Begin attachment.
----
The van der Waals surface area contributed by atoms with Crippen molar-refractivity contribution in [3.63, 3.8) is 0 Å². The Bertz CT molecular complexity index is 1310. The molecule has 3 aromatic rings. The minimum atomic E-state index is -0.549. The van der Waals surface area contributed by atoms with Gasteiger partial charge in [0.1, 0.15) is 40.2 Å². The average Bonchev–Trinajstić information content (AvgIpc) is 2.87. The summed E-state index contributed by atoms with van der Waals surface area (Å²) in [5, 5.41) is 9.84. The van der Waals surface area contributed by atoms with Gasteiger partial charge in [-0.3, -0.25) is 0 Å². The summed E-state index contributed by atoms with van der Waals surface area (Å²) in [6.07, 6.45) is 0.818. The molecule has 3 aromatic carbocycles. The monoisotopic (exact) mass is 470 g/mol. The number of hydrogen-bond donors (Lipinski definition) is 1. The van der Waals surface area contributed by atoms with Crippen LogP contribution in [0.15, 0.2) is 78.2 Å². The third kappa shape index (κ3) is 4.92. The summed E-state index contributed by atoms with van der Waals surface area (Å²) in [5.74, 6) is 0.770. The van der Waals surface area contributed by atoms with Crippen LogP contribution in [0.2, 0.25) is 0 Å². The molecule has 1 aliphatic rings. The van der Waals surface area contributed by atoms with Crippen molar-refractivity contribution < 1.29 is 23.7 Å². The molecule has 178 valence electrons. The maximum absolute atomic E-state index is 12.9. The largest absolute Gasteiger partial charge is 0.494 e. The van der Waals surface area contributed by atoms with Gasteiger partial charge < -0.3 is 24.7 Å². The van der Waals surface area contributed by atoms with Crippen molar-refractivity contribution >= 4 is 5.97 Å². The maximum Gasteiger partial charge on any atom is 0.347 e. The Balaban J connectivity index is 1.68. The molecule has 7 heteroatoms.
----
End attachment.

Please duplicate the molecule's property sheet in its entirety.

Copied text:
The van der Waals surface area contributed by atoms with Crippen molar-refractivity contribution in [3.63, 3.8) is 0 Å². The Bertz CT molecular complexity index is 1310. The molecule has 3 aromatic rings. The minimum atomic E-state index is -0.549. The van der Waals surface area contributed by atoms with Gasteiger partial charge in [0.1, 0.15) is 40.2 Å². The average Bonchev–Trinajstić information content (AvgIpc) is 2.87. The summed E-state index contributed by atoms with van der Waals surface area (Å²) in [5, 5.41) is 9.84. The van der Waals surface area contributed by atoms with Gasteiger partial charge in [-0.3, -0.25) is 0 Å². The summed E-state index contributed by atoms with van der Waals surface area (Å²) in [6.07, 6.45) is 0.818. The molecule has 3 aromatic carbocycles. The monoisotopic (exact) mass is 470 g/mol. The number of hydrogen-bond donors (Lipinski definition) is 1. The van der Waals surface area contributed by atoms with Crippen LogP contribution in [0.15, 0.2) is 78.2 Å². The third kappa shape index (κ3) is 4.92. The summed E-state index contributed by atoms with van der Waals surface area (Å²) in [5.74, 6) is 0.770. The van der Waals surface area contributed by atoms with Crippen LogP contribution in [0.2, 0.25) is 0 Å². The molecule has 1 aliphatic rings. The van der Waals surface area contributed by atoms with Crippen molar-refractivity contribution < 1.29 is 23.7 Å². The molecule has 178 valence electrons. The maximum absolute atomic E-state index is 12.9. The largest absolute Gasteiger partial charge is 0.494 e. The van der Waals surface area contributed by atoms with Gasteiger partial charge < -0.3 is 24.7 Å². The van der Waals surface area contributed by atoms with Crippen molar-refractivity contribution >= 4 is 5.97 Å². The maximum Gasteiger partial charge on any atom is 0.347 e. The Balaban J connectivity index is 1.68. The molecule has 7 heteroatoms.